Its development required brand new machines at the facility in Portugal where they are made. And in case you’re wondering, it’s not compatible with SRAM’s Eagle 12-speed groupset.
As I've already mentioned one of the exciting developments to come out of the SRAM launch is the brand new Eagle AXS and Reverb AXS dropper post mountain bike components which also get the same wireless and AXS connected treatment as the Red eTap components.
It means a level of customisation we’ve not seen before. You could pair an Eagle rear mech with the 10-50t cassette and a Reverb dropper post with a Red eTap chainset and drop bar shifters, the sort of setup that would not look out of place on a gravel/adventure/allroad bike.
Shimano did it with its most recent Dura-Ace crankset, and now SRAM is also offering integrated power with the Quarq DZero power meter built into the chainring and is available in both 2x and 1x versions.
When I say the power meter is built into the chainring, I mean it really is built in. You can’t separate the two parts. And yes, that means if/when the chainring wears out, you need to replace the ring and power meter.
SRAM says the benefits outweigh the negatives. It was able to build a lighter and stiffer chainset. The chainrings are claimed to have improved durability and SRAM reckons you’re looking at five years or more of usage, obviously depending on how much riding you do and the conditions you’re riding in. When’s the last time you replaced your big ring?
The power meter offers a claimed +/-1.5% accuracy and dual-sided power measuring and features ANT+ and Bluetooth wireless communication protocols.
The 1x crankset offers the same fully integrated power meter on 48 and 50t versions (a 52t is in the works) and the smaller 36-46t versions used a spider-based power meter. Since you might swap rings more often on a 1x setup, you don’t need to recalibrate the power meter every time.
There is a non-power option and also a triathlon version. It uses the SRAM DUB bottom bracket standard which caters for all common BBs on the market with the exception of PF90, with the same 28.9mm spindle used across the range.
The new cassette can only be used with SRAM’s existing XDR. XD is used on Eagle but XDR is 1.85mm wider, because of spoke clearance with the big sprocket (the 50t sits outboard of the freehub). It’s essential tallowng the use of the smaller 10t sprockets. Pretty much hub supplier supports the standard - Shimano being the big exception.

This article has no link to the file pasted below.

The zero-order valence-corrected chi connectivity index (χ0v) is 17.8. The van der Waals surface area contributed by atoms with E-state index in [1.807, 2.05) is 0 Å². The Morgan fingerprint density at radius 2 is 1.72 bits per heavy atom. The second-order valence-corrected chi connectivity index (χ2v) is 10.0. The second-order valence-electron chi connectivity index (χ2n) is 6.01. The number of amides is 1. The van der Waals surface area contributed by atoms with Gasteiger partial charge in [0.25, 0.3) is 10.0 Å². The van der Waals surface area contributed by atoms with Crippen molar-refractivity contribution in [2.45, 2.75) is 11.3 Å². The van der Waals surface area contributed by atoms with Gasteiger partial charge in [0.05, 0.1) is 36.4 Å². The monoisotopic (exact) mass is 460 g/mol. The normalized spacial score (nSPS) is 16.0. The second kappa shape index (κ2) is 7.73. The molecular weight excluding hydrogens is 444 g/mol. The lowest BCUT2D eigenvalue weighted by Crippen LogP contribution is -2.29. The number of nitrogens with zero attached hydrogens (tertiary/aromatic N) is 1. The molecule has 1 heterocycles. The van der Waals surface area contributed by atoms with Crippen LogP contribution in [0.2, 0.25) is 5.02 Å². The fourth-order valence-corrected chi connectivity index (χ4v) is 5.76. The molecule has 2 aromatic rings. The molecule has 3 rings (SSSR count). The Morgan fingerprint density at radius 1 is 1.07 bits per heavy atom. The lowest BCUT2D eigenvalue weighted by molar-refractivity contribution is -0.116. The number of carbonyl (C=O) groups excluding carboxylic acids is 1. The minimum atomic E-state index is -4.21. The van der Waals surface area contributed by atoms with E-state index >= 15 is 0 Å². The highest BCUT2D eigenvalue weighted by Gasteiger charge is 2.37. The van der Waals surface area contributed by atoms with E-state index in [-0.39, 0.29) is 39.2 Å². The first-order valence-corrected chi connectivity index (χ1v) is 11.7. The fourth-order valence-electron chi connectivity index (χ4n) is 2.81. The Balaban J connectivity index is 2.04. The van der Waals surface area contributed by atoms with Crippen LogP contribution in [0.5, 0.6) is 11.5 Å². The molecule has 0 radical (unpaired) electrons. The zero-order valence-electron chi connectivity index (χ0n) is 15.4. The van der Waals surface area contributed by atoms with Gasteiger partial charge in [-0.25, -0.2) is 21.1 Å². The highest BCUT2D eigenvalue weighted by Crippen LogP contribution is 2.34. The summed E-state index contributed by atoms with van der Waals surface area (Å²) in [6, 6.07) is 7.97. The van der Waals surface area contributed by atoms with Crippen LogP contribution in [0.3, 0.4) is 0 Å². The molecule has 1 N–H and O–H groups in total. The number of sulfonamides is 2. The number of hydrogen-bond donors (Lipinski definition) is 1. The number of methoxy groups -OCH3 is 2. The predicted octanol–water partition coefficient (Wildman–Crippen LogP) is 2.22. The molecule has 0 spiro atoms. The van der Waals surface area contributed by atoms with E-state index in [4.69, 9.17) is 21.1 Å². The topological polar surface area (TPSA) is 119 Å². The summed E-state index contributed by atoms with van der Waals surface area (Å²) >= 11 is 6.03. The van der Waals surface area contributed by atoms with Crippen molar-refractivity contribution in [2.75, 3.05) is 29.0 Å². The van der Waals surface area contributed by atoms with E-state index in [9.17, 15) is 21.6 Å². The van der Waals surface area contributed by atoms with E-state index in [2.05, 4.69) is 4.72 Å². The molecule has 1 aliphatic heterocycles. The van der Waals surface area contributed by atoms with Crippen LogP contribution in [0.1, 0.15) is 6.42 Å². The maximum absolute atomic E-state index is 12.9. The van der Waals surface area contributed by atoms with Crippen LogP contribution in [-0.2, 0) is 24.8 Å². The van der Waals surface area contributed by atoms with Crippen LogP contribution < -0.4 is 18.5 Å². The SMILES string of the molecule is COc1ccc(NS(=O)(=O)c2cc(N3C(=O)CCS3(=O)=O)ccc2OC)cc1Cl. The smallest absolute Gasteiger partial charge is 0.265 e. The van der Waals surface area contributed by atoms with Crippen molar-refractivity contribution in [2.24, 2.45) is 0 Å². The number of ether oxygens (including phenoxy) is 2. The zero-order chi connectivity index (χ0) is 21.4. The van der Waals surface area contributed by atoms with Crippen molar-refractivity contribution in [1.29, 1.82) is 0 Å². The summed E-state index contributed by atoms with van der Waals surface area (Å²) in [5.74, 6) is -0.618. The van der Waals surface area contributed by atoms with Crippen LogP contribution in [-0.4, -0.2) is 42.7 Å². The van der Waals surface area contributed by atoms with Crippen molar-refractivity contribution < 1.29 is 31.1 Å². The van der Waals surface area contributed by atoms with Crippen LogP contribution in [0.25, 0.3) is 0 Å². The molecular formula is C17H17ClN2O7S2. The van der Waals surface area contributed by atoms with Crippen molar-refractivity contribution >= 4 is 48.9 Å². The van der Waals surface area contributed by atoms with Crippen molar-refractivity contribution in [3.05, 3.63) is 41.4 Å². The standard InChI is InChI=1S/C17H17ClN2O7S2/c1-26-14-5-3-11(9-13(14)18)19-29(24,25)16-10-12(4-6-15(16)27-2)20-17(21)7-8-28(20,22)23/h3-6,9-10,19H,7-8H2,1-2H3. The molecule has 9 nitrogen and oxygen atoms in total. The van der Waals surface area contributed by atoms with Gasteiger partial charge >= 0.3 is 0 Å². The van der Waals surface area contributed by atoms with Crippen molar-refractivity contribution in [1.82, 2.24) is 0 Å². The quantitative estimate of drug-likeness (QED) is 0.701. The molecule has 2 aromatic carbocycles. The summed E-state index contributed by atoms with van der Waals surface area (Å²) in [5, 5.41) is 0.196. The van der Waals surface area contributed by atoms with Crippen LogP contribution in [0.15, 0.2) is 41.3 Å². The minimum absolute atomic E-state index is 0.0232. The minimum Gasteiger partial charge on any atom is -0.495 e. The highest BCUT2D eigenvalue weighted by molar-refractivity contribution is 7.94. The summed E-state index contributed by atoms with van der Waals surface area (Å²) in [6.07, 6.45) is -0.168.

For indoor trainers, you’ll need to change the freehub on your trainer. Some trainers have replaceable freehubs so it’ll be an easy switch, but it might cause issues with other trainers. We expect some announcements from the big trainer companies in the next few days and we’ll do a separate article on indoor trainer compatibility.
There has been no change to the disc brakes. The disc rotor has received a slight update with a new appearance to apparently make it look a bit more road-specific. It’s offered in 140 and 160mm sizes in 6-bolt or Centrelock mounting interfaces.
No. I’m afraid there’s no backwards compatibility of new Red eTap AXS with first generation Red eTap. Neither will there be a firmware update for old eTap. So if you want to upgrade, it’s a complete new groupset.
It’s available now. Yup, no waiting many months following all the launch fanfare before you can get your grubby mitts on it!
That’s coming in April 2019. WE don’t have any more details other than that at the moment, and therefore we don’t know how much of the technology of this new Red eTap AXS groupset will be carried down to the Force level, so we’ll have to wait and see.
David has worked on the road.cc tech team since July 2012. Previously he was editor of Bikemagic.com and before that staff writer at RCUK. He's a seasoned cyclist of all disciplines, from road to mountain biking, touring to cyclo-cross, he only wishes he had time to ride them all. He's mildly competitive, though he'll never admit it, and is a frequent road racer but is too lazy to do really well. He currently resides in the Cotswolds.